Op-Ed Issue 6

This issue of Op-ed begins a series of essays by Fellows of the Academy on the power of ideas to change the world. The first set of articles will examine ideas which in the past have had the greatest power for the transformation of human life. The second set will explore emerging ideas with the potential power to effectively guide humanity toward a safer, more prosperous and fulfilling future. Your contributions are welcome.

All Fellows are invited to send in contributions (500-1000 words) for publication in this newsletter or on the Academy's SEED IDEAS website. Comments by Fellows on contributions will be published on the website and in subsequent issues of this newsletter. Mail to op-ed@worldacademy.org

The Symbol Dawn - Garry Jacobs

Language as an Idea - Ranjani Ravi

Major Sea Level Rise: How Likely, How Soon? - Michael Marien

The Symbol Dawn

Garry Jacobs, Member of the Board of Trustees, World Academy of Art & Science; Vice President, The Mother's Service Society

Ideas define our view of the world. Ideas determine the world. Ideas have the power to change the world - beyond recognition. Our senses observe and take in data from the environment to generate sense impressions. Our minds combine, associate and coordinate sense data to formulate thoughts, as Pavlov perceived the relationship between stimulus and response in a dog. Our thinking minds combine, associate and extract the com-mon essence of several thoughts to conceive complex ideas, as Copernicus extracted the essence of numerous observed facts and concepts about the revolution of the planets to reverse the prevailing conception of a geocentric universe. We know the world indirectly through thought. All our knowledge is based on this indirect process of receiving, interpreting and converting sensory data into simple thoughts and recombining those thoughts to form complex ideas.

Ideas are symbols for reality, not reality itself. Therefore the idea of a symbol may be considered the first of all ideas. The dawn, fire, a rose flower and a ring are symbols as well as facts. A symbol is something - a sound, numeral, word, image, object, name, title that is employed by the mind to represent something intangible. Signs convey information. Symbols convey power and inspiration. More than the discovery of fire, the wheel or agricul-ture, symbols are the basis for our emer-gence from the forest and our evolution beyond the animal to conscious mental living. Human civilization and culture are founded on intangible abstract symbols. Symbols are the basis for our communica-tion, exchange, relationship, social organization, governance, knowledge, educa-tion, science and arts.

Today humanity enjoys an unprecedented abundance unimaginable to past generations. Yet at the same time we are increasingly constrained by a sense of limits. The earth is crowded with teeming millions, non-renewable resources are being consumed at an alarming pace, poverty persists in spite of exponential increases in production, insecurity still haunts us in the midst of our invulnerable defenses, uncertainty prevails in spite of an ever-increasing glut of information.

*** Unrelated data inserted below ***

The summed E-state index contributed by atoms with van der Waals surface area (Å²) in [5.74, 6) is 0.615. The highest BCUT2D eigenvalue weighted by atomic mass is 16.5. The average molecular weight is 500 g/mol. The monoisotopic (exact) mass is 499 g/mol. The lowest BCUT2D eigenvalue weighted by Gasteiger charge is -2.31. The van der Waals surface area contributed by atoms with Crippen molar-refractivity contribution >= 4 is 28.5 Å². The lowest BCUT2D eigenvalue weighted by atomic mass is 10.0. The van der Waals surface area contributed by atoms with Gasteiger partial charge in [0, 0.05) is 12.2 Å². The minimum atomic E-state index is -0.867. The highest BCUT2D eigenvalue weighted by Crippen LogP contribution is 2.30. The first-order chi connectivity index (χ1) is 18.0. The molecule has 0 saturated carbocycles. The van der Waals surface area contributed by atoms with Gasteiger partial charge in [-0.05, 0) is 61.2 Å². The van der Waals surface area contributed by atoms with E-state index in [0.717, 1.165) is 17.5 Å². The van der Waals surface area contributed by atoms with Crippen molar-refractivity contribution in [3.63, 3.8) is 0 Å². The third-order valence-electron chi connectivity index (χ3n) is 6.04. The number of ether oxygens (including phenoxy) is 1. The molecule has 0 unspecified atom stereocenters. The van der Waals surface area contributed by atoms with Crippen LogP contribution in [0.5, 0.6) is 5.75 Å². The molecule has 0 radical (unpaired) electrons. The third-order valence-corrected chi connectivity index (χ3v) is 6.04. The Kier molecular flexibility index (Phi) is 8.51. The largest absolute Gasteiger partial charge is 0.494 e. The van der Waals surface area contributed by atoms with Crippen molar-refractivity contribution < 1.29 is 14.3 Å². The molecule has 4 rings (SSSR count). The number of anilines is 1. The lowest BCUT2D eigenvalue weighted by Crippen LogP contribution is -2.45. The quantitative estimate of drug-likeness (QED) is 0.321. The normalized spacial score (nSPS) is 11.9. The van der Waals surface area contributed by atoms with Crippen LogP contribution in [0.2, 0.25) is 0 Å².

What if our real limits are not physical at all - not even technological? What if the persistent sense of confining bounda-ries arises from limitations in our thought and conception, from a narrowness of perspective and a paucity of new ideas to harness and reinterpret an ever-increasing plentitude of facts? What Einstein said of space and time is true of all ideas - they are relative. What is relative is a limited symbolic expression of what is absolute and therefore capable of infinite development.

Since the dawn of symbols, ideas have been the motive power behind the evolu-tion of human consciousness and civiliza-tion. More than ever before, today their transformative power can help us trans-cend the perception of limits to conceive and perceive untold opportunities still waiting to be discovered in the symbol dawn of a new millennium.

Language as an Idea

Ranjani Ravi, Junior Fellow, World Academy of Art & Science; Research Associate, The Mother's Service Society.

Language is an idea that has had infinite power to stimulate the growth of civilization. As the potential growth of language is unlimited, so too is society's power for development.

The power of ideas was born with the birth of Language. Language itself is one of the most fundamental of all ideas, like the idea of organization. It is the idea that sounds, signs and notations can be employed as symbols to represent people, places, objects, events, actions, thoughts, feelings, intentions, other ideas, the unseen, un-known and even - as in the case of a mantra - the unknowable. It is a conscious organization of signs, sounds, words, categories of words according to standards, conventions, customs, rules and creative inspiration to represent material facts, emo-tional attitudes, thoughts, complex ideas and to give symbolic expression to that which is immaterial and ineffable.

The development of symbolic language marks a radical step in the evolution of human beings from the animal kingdom. While animals may instinctively communicate through sounds and gestures, none that we know of possesses the capacity for the conscious creation of new forms of complex symbolic language.